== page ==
Tuesday, January 04, 2011

Publishing Company Wants To Release Huck Finn Without Racial Epithet

A publisher is planning on releasing a version of Mark Twain's Adventures of Huckleberry Finn without the word "nigger". While I am really not a fan of that word, its use in that particular work is important and used as part of a larger historical context, and as such I disagree with this change on a very deep level.

However, since the work is in public domain, there is nothing I can really do about it. I mean, if the Kindle versions of public domain books can have words changed to mark them as those versions then I suppose in theory they can do this.

But this kind of political correctness bothers me on a lot of levels, not the least of which is it messes with history and plays into efforts to revise the past into something it wasn't. The past was in many ways a brutish, nasty time where people did bad things to each other. I am not idealizing the present by the way. We as a collective still do some brutal things to each other on an institutional level. But somehow trying to put a little bit of a glossy veneer on social norms of the past isn't helping anyone.

Because in trying to distance Huck Finn from that word and that world, the editor who is making that decision is also in many ways trying to eliminate the conversation that goes along with that word. And it is a conversation which Mark Twain wanted people to have.

And while I don't know the entire thought processes of Mark Twain, I think it is safe to assume that he certainly wouldn't want the above changes to be applied to his work.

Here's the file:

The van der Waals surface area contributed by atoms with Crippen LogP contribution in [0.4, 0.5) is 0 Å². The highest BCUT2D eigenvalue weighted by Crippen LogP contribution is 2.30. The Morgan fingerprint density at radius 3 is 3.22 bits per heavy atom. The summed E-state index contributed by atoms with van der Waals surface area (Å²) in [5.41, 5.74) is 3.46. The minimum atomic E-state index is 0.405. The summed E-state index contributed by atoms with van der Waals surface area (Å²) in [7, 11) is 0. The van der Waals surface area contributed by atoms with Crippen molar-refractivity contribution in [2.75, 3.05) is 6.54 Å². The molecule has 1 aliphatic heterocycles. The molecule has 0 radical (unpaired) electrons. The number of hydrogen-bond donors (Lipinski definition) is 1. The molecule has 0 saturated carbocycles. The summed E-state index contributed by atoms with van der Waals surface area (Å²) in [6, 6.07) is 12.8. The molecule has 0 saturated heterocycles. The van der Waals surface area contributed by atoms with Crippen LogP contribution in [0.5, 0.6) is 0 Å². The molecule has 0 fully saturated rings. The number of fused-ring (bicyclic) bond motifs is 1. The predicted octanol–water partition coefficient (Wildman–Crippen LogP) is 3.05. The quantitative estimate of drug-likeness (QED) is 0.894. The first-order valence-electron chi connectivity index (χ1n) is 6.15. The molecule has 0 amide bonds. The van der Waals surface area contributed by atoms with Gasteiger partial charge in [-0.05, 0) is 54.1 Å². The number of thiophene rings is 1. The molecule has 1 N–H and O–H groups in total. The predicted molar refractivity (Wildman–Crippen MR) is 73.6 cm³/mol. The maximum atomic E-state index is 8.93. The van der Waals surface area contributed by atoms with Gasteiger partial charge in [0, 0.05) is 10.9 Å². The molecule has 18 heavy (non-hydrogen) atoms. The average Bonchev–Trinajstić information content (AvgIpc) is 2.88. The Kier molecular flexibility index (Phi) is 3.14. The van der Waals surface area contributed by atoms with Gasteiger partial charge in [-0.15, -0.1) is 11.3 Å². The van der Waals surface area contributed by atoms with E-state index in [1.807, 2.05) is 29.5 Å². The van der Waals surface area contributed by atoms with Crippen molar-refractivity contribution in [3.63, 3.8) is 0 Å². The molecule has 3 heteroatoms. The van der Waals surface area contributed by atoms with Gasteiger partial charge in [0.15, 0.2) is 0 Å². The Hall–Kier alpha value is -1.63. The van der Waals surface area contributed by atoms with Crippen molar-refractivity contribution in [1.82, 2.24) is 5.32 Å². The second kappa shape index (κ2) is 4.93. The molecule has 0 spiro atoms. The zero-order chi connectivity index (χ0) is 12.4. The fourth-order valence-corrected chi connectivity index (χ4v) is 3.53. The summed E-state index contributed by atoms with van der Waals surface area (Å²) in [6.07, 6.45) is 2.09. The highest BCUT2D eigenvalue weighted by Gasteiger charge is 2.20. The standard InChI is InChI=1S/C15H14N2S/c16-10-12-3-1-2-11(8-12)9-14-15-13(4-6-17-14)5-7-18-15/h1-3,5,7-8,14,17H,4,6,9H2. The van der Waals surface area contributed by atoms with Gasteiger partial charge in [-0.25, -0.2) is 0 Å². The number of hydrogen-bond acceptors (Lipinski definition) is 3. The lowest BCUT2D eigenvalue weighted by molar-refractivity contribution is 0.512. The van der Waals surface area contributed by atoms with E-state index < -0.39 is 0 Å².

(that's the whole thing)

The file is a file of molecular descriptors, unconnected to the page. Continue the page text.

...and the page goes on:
Megan said...

Did you ever read Lucifer's Hammer? If so do you remember the bit where the guy wraps up all those books and puts them in the septic tank for safekeeping, because he figures nobody will ever check there and they'll be safe until it's safe to go back and get them?

Anyway. I kind of knew, in my mind, that this day was coming, but I was really, really hoping it wouldn't.

Fantastic post, Matt. Especially the second to last paragraph. I agree with you.

Arjan said...

not much to add except for: 'I totally agree'.

Semaj said...

Couldn't agree more. I don't have much to add to it. Besides, the context here is the time period, like you stated in your post.

The use here makes sense than say a certain 80s sitcom puppet character using the word over and over again in outtakes.

MC said...

Megan: I did actually. And I am sure there are going to be a lot of vintage copies of the book available for a while now. I wonder if this publisher is going to try to release that version for Kindle.

Arjan: Thank you.

Semaj: Yes, that Alf video is shocking.

Maven said...

I concur, and I'll add, that if such a thing were possible, I bet Samuel Clemmens is rolling in his grave.